So for the mean time, rather than claim to have explained this away, I think we should allow ourselves some amazement and a sense of mystery at the power of thought and belief in effecting changes in our bodies, even as we continue to delve more deeply into the scientific mechanisms that underly this effect.

  13. #13 Chris Noble
    June 18, 2008

    Thirdly, the placebo effect goes far beyond analgesic effects. It is pretty standard practice for a placebo to be a part of trials with any new medicine, be it for pain management, bone growth, immunity enhancement, or whatever, and I don’t believe the precise mechanisms of neuronal influence have been shown for the placebo effect in the wider range of observed effects in the human body.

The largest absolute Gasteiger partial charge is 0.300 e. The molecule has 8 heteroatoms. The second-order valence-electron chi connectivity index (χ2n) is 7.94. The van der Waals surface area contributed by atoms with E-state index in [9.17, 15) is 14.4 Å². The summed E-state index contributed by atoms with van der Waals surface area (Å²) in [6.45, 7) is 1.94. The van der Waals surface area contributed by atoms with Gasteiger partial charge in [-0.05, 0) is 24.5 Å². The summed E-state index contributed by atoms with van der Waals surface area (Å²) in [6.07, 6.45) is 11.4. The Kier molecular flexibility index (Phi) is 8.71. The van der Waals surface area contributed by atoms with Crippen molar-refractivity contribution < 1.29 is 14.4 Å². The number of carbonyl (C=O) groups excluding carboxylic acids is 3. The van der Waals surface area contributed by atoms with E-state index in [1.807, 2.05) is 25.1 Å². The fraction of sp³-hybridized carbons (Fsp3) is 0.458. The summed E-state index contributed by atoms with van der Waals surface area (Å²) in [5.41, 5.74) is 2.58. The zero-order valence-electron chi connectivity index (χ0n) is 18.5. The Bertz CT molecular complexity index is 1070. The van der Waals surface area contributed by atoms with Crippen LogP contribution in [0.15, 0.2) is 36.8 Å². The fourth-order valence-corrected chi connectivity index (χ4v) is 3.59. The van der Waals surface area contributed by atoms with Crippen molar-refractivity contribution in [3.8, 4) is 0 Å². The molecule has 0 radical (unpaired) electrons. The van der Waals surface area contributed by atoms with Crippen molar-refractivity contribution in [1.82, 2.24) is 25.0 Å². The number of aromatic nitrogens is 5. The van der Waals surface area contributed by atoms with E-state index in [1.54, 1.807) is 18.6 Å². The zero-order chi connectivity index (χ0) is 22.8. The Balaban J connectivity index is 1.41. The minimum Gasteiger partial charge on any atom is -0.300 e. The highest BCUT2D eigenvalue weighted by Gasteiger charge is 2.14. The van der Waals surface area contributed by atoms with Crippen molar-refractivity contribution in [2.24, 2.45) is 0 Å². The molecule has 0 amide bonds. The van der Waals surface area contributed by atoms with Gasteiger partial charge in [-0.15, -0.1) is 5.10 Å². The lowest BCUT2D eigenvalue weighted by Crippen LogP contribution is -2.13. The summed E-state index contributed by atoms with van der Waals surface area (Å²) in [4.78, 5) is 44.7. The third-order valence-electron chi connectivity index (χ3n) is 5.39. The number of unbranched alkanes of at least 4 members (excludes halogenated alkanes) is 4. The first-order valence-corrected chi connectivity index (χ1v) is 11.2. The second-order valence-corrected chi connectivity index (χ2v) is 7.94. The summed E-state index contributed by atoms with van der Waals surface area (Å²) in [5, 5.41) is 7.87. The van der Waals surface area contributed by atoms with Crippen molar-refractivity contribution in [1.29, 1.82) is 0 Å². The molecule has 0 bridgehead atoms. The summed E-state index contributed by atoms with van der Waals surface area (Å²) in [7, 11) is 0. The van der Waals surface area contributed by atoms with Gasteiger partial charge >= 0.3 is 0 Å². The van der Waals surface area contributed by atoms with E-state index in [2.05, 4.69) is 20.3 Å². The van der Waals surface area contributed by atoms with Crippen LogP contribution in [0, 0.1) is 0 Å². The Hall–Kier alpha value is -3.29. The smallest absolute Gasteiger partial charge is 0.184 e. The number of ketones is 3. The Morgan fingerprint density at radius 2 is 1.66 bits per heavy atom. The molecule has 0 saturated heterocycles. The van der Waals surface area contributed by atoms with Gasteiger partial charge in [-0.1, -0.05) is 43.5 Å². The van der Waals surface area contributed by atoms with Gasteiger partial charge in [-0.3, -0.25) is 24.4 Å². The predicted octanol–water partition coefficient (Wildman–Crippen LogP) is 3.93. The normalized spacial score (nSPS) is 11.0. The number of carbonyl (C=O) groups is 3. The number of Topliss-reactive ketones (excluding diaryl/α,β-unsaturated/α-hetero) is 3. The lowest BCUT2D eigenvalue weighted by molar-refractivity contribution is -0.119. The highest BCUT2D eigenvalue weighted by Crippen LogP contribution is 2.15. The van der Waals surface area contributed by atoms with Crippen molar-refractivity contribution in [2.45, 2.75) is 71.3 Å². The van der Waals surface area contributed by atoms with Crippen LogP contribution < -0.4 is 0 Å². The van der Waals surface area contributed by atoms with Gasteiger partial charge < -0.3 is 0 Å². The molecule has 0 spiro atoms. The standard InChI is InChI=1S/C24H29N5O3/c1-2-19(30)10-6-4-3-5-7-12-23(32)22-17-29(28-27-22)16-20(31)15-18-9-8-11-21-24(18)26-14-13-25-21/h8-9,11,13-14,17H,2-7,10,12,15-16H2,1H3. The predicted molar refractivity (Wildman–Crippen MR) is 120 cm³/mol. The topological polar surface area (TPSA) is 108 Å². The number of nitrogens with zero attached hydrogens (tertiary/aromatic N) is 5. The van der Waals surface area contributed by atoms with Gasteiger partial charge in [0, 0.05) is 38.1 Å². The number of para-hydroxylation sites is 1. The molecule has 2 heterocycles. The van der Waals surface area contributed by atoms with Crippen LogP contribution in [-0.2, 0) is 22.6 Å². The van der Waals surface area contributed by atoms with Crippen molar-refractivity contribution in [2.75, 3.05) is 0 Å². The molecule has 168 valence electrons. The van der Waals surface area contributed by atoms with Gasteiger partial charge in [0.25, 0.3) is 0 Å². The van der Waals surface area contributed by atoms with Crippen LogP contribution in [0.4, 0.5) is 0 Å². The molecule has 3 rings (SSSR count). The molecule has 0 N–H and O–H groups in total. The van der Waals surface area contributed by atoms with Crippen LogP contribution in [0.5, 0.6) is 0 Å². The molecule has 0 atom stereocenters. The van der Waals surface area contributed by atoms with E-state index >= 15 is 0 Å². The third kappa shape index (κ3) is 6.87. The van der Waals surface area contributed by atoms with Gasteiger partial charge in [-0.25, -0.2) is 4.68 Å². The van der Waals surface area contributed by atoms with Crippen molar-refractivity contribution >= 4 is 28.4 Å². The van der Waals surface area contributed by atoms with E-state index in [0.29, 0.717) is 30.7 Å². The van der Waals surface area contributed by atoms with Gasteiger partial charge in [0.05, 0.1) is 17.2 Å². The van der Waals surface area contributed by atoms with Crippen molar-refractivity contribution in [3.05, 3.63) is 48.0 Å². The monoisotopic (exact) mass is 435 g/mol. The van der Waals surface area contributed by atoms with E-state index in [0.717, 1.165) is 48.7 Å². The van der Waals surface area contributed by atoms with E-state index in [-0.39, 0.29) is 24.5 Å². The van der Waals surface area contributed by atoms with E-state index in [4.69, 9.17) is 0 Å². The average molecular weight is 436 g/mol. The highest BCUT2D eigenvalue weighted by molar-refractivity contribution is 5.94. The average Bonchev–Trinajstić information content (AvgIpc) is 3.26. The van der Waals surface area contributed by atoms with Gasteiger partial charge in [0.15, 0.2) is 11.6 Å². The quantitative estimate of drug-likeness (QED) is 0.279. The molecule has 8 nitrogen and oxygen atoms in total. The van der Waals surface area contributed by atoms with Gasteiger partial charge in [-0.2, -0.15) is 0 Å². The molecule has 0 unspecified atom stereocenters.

The inclusion of a placebo group is part of double blind randomised trials that attempts to ensure that researchers and patients are unaware of who is getting the real drug/treatment. It is a good method to protect researchers from confirmation bias. The use of a placebo control does not mean that a strong objective placebo effect exists.

    A review of trials that compared placebo vs no treatment failed to find evidence for a placebo effect outside of analgesia.

    Is the Placebo Powerless?- An Analysis of Clinical Trials Comparing Placebo with No Treatment

  14. #14 Fred Lovett
    July 1, 2008

    Ihave used the placebo effect for the last ten years to control arthritis and other internal problems. I think that we should be using it in normal medicine to reduce the use of drugs with their often major side effects.

    I still use analgesics sometimes because my placebo effects take time to become effective, although their effects hold for much longer than the pills.

    I don’t care how it works, I just lnow that it works for me.